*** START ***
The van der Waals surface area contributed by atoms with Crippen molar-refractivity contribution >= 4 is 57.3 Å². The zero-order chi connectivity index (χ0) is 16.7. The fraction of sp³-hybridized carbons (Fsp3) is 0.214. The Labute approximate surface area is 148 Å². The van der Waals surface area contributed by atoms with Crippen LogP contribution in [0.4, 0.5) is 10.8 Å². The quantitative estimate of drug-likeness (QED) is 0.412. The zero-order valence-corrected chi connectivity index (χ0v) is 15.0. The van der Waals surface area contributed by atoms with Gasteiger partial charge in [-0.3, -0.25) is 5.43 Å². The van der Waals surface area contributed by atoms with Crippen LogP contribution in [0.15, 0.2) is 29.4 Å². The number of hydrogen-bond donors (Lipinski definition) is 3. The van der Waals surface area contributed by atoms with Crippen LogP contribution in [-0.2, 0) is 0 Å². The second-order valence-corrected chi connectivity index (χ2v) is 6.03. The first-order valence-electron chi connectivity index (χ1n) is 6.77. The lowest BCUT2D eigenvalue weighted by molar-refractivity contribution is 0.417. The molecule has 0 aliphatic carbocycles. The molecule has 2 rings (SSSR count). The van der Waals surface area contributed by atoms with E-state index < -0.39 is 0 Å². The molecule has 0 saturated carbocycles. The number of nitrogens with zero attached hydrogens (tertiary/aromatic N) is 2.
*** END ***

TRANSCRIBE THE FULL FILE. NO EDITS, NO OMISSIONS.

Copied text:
The van der Waals surface area contributed by atoms with Crippen molar-refractivity contribution >= 4 is 57.3 Å². The zero-order chi connectivity index (χ0) is 16.7. The fraction of sp³-hybridized carbons (Fsp3) is 0.214. The Labute approximate surface area is 148 Å². The van der Waals surface area contributed by atoms with Crippen LogP contribution in [0.4, 0.5) is 10.8 Å². The quantitative estimate of drug-likeness (QED) is 0.412. The zero-order valence-corrected chi connectivity index (χ0v) is 15.0. The van der Waals surface area contributed by atoms with Gasteiger partial charge in [-0.3, -0.25) is 5.43 Å². The van der Waals surface area contributed by atoms with Crippen LogP contribution in [0.15, 0.2) is 29.4 Å². The number of hydrogen-bond donors (Lipinski definition) is 3. The van der Waals surface area contributed by atoms with Crippen LogP contribution in [-0.2, 0) is 0 Å². The second-order valence-corrected chi connectivity index (χ2v) is 6.03. The first-order valence-electron chi connectivity index (χ1n) is 6.77. The lowest BCUT2D eigenvalue weighted by molar-refractivity contribution is 0.417. The molecule has 0 aliphatic carbocycles. The molecule has 2 rings (SSSR count). The van der Waals surface area contributed by atoms with E-state index < -0.39 is 0 Å². The molecule has 0 saturated carbocycles. The number of nitrogens with zero attached hydrogens (tertiary/aromatic N) is 2.